4. There Are 2 Museums Dedicated to Him in Japan

Momofuku Ando museum

A visitor at the Ramen Museum in Yokohama. (Getty)

There’s a museum dedicated to Ando in the city of Ikeda in Osaka, Japan. It’s called the Momofuku Ando Instant Ramen Museum. It has free admission. There’s also a CupNoodles museum in Yokohama. Inside, visitors can make their own cups of noodles using a variety of ingredients.

In 2005, special-vacuum packed noodles were made so that Soichi Noguchi, the Japanese astronaut, could eat ramen while onboard the space shuttle Discovery. At the time Ando said, “I’ve realized my dream that noodles can go into space.”


5. Momofuku Ando Day Is Celebrated in Texas Every Year

(Getty)

(Getty)

In January 2007, the month of Ando’s death, a hospital in Dallas began celebrating Momofuku Ando Day in his honor, as detailed in this research paper about Ando. It’s celebrated on the second Friday in January. The holiday soon spread to other hospitals in the area because of ramen’s status as a ubiquitous staple for anybody needing a quick meal, including hospital staff, students, or victims of a disaster.

18 Comments

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18 Comments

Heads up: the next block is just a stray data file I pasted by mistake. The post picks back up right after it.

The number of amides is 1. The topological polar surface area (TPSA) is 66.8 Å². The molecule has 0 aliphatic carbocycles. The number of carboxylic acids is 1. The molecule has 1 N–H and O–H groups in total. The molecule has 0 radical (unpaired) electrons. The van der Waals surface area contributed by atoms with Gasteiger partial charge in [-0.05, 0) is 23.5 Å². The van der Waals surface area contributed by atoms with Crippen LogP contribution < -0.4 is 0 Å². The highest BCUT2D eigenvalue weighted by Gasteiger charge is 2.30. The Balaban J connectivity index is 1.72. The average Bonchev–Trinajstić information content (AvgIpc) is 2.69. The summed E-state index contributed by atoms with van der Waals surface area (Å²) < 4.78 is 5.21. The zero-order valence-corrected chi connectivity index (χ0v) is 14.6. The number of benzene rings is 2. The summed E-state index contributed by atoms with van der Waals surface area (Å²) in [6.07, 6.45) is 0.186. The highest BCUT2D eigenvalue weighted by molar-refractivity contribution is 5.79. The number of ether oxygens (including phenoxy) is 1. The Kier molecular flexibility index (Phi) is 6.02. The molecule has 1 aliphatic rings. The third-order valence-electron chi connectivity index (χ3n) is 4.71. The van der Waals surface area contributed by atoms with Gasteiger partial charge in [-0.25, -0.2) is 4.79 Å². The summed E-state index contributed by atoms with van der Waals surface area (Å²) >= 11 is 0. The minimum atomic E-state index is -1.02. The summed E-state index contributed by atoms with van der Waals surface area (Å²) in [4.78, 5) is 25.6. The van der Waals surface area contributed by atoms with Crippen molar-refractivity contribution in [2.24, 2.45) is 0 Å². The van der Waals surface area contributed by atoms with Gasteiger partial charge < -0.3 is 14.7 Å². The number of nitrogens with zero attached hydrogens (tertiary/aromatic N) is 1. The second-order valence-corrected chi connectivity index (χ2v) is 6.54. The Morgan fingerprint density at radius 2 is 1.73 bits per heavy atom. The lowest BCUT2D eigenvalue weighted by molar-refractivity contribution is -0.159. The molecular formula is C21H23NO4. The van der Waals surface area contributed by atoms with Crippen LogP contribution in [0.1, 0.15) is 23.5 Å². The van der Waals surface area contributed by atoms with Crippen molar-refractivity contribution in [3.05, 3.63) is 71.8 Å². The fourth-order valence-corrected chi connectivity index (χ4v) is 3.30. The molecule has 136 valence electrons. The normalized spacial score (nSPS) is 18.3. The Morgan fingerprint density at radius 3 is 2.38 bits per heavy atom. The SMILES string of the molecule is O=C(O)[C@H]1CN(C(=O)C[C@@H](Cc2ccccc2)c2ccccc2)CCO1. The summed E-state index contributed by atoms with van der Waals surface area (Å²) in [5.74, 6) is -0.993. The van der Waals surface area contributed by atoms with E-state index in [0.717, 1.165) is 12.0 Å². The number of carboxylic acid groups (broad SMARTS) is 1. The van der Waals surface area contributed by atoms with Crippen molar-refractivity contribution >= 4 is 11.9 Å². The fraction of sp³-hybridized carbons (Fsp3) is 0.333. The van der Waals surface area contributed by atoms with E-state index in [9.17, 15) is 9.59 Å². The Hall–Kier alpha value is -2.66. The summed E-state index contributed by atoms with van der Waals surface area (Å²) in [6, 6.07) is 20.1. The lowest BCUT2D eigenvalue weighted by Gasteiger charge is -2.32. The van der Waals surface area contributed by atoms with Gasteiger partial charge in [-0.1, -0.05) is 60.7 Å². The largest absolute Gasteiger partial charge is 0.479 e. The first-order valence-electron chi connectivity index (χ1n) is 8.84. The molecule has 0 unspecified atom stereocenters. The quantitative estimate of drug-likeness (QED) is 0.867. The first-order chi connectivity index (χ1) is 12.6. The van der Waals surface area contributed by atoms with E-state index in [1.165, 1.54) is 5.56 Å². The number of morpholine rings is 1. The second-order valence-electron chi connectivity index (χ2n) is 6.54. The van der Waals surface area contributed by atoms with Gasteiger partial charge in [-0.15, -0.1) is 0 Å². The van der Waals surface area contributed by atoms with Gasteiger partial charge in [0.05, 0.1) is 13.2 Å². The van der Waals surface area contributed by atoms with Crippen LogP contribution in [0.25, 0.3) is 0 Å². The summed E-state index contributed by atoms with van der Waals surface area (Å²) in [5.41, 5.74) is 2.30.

G

Obama didn’t invent a lot of things. In fact, he’s the President, not an inventor. How could you possibly say Obama invented instant noodles when you are reading an article talking about the inventor of instant noodles??

Doug L

G, you misunderstood. The “he” in the sentence, “Obama says he didn’t invent that. Someone else made that happen” refers to Ando, not the President himself. Sometime back, President Obama said no entrepreneur can claim anything as “their creation” since collective society made it all possible. If I read it right, Lupe was taking a tongue-in-cheek poke at the President’s assertion, since it’s obvious to everyone that it was Ando’s foresight and ingenuity that created this phenomenon.

Al C

Wow just wow. I’m having a tough time believing that English is this writers 1st language. Do you not proof-read before posting? Even the 1st sentence is messed up. …”is man who successfully”?? “4. There’s 2 Museums…” should be “There ARE 2 museums.” Paul, how can you call yourself an editor when you’re not even a writer. This is totally cringe worthy.

Wesley Phale

This is very interesting. I respect inventors because I am currently on a mission to invent something…

G

Well, actually, no one else has a complaint like that, as NO ONE NOTICED. I hope your not saying we should all have OCD.

mperry48

Al, I agree that it’s tough to read improper English in an article or any publication. I have seen quite a few spelling and grammatical errors, poor punctuation, and syntax oddities even in widely-read online publications, such as the New York Times, Chicago Tribune, etc. That said, perhaps a more effective way to deal with this issue would be to contact the writer or editor privately and discretely. I have done this many times and have received several nice “thank you” emails in return.